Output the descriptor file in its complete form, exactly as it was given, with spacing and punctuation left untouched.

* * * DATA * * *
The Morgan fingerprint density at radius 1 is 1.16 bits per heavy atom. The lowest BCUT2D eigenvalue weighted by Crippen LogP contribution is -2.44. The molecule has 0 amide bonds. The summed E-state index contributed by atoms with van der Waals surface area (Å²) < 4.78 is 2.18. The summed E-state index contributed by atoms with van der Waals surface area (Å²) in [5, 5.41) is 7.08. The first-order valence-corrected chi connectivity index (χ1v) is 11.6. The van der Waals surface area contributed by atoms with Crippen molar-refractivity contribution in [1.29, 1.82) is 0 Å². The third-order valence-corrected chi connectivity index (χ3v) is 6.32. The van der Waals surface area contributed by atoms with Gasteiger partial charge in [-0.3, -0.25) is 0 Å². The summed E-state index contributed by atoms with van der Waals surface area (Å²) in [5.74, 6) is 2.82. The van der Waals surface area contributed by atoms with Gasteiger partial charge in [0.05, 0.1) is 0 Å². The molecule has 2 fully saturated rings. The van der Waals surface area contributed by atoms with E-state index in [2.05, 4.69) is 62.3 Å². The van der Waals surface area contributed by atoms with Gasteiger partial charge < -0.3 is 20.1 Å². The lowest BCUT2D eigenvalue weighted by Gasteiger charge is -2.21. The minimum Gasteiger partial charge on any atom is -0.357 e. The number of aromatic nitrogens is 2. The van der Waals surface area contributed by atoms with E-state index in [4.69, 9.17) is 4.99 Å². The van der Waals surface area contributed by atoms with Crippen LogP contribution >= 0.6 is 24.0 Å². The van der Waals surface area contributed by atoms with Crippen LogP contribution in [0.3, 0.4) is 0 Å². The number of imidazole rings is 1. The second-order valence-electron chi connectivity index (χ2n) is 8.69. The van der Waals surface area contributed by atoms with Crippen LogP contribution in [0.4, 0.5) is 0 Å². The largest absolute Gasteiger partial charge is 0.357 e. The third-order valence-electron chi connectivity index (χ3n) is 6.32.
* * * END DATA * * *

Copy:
The Morgan fingerprint density at radius 1 is 1.16 bits per heavy atom. The lowest BCUT2D eigenvalue weighted by Crippen LogP contribution is -2.44. The molecule has 0 amide bonds. The summed E-state index contributed by atoms with van der Waals surface area (Å²) < 4.78 is 2.18. The summed E-state index contributed by atoms with van der Waals surface area (Å²) in [5, 5.41) is 7.08. The first-order valence-corrected chi connectivity index (χ1v) is 11.6. The van der Waals surface area contributed by atoms with Crippen molar-refractivity contribution in [1.29, 1.82) is 0 Å². The third-order valence-corrected chi connectivity index (χ3v) is 6.32. The van der Waals surface area contributed by atoms with Gasteiger partial charge in [-0.3, -0.25) is 0 Å². The summed E-state index contributed by atoms with van der Waals surface area (Å²) in [5.74, 6) is 2.82. The van der Waals surface area contributed by atoms with Gasteiger partial charge in [0.05, 0.1) is 0 Å². The molecule has 2 fully saturated rings. The van der Waals surface area contributed by atoms with E-state index in [2.05, 4.69) is 62.3 Å². The van der Waals surface area contributed by atoms with Gasteiger partial charge < -0.3 is 20.1 Å². The lowest BCUT2D eigenvalue weighted by Gasteiger charge is -2.21. The minimum Gasteiger partial charge on any atom is -0.357 e. The number of aromatic nitrogens is 2. The van der Waals surface area contributed by atoms with E-state index in [4.69, 9.17) is 4.99 Å². The van der Waals surface area contributed by atoms with Crippen LogP contribution >= 0.6 is 24.0 Å². The van der Waals surface area contributed by atoms with Crippen LogP contribution in [0.3, 0.4) is 0 Å². The number of imidazole rings is 1. The second-order valence-electron chi connectivity index (χ2n) is 8.69. The van der Waals surface area contributed by atoms with Crippen LogP contribution in [0.4, 0.5) is 0 Å². The largest absolute Gasteiger partial charge is 0.357 e. The third-order valence-electron chi connectivity index (χ3n) is 6.32.